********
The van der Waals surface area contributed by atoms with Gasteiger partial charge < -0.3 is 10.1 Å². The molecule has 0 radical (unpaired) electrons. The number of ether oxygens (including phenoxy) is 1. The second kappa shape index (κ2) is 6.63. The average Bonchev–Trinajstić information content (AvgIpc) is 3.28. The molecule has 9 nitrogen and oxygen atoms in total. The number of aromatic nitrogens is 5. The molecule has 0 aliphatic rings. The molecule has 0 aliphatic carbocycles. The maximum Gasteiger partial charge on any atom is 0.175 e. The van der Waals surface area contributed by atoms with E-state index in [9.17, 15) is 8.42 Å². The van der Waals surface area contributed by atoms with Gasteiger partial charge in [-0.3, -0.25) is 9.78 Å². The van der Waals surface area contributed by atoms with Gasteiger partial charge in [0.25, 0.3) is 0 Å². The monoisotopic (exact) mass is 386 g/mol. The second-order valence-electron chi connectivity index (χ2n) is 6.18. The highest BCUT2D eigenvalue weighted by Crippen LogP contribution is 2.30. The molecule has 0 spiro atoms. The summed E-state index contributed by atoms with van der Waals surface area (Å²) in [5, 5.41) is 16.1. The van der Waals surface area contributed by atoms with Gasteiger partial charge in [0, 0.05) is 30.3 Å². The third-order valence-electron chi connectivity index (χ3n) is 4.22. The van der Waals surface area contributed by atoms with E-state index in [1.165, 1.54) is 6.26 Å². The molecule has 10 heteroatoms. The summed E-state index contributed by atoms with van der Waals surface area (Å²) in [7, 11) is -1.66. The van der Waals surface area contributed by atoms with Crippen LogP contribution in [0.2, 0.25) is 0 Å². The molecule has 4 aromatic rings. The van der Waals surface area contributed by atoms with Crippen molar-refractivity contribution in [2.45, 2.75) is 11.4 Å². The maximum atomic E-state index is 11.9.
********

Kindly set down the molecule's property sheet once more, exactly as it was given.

The van der Waals surface area contributed by atoms with Gasteiger partial charge < -0.3 is 10.1 Å². The molecule has 0 radical (unpaired) electrons. The number of ether oxygens (including phenoxy) is 1. The second kappa shape index (κ2) is 6.63. The average Bonchev–Trinajstić information content (AvgIpc) is 3.28. The molecule has 9 nitrogen and oxygen atoms in total. The number of aromatic nitrogens is 5. The molecule has 0 aliphatic rings. The molecule has 0 aliphatic carbocycles. The maximum Gasteiger partial charge on any atom is 0.175 e. The van der Waals surface area contributed by atoms with E-state index in [9.17, 15) is 8.42 Å². The van der Waals surface area contributed by atoms with Gasteiger partial charge in [-0.3, -0.25) is 9.78 Å². The van der Waals surface area contributed by atoms with Gasteiger partial charge in [0.25, 0.3) is 0 Å². The monoisotopic (exact) mass is 386 g/mol. The second-order valence-electron chi connectivity index (χ2n) is 6.18. The highest BCUT2D eigenvalue weighted by Crippen LogP contribution is 2.30. The molecule has 0 spiro atoms. The summed E-state index contributed by atoms with van der Waals surface area (Å²) in [5, 5.41) is 16.1. The van der Waals surface area contributed by atoms with Gasteiger partial charge in [0, 0.05) is 30.3 Å². The third-order valence-electron chi connectivity index (χ3n) is 4.22. The van der Waals surface area contributed by atoms with E-state index in [1.165, 1.54) is 6.26 Å². The molecule has 10 heteroatoms. The summed E-state index contributed by atoms with van der Waals surface area (Å²) in [7, 11) is -1.66. The van der Waals surface area contributed by atoms with Crippen LogP contribution in [0.2, 0.25) is 0 Å². The molecule has 4 aromatic rings. The van der Waals surface area contributed by atoms with Crippen molar-refractivity contribution in [2.45, 2.75) is 11.4 Å². The maximum atomic E-state index is 11.9.